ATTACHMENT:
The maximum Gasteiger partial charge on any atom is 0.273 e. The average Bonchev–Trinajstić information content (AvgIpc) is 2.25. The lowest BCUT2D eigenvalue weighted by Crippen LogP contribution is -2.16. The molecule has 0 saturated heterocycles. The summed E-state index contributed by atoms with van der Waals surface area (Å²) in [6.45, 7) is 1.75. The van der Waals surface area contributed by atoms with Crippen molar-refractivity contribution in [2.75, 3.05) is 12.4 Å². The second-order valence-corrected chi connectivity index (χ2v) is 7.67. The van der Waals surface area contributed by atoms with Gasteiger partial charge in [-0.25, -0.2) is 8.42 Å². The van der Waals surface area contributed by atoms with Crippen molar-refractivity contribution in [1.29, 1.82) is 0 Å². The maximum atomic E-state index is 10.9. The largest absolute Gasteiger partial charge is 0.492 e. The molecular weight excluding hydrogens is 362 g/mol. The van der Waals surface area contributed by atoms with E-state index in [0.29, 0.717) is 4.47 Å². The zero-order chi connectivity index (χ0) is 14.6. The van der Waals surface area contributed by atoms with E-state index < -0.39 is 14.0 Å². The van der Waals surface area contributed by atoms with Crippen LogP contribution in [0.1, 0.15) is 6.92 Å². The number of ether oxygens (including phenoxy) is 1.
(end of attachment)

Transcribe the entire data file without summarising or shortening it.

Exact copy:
The maximum Gasteiger partial charge on any atom is 0.273 e. The average Bonchev–Trinajstić information content (AvgIpc) is 2.25. The lowest BCUT2D eigenvalue weighted by Crippen LogP contribution is -2.16. The molecule has 0 saturated heterocycles. The summed E-state index contributed by atoms with van der Waals surface area (Å²) in [6.45, 7) is 1.75. The van der Waals surface area contributed by atoms with Crippen molar-refractivity contribution in [2.75, 3.05) is 12.4 Å². The second-order valence-corrected chi connectivity index (χ2v) is 7.67. The van der Waals surface area contributed by atoms with Gasteiger partial charge in [-0.25, -0.2) is 8.42 Å². The van der Waals surface area contributed by atoms with Crippen molar-refractivity contribution in [1.29, 1.82) is 0 Å². The maximum atomic E-state index is 10.9. The largest absolute Gasteiger partial charge is 0.492 e. The molecular weight excluding hydrogens is 362 g/mol. The van der Waals surface area contributed by atoms with E-state index in [0.29, 0.717) is 4.47 Å². The zero-order chi connectivity index (χ0) is 14.6. The van der Waals surface area contributed by atoms with E-state index < -0.39 is 14.0 Å². The van der Waals surface area contributed by atoms with Crippen LogP contribution in [0.1, 0.15) is 6.92 Å². The number of ether oxygens (including phenoxy) is 1.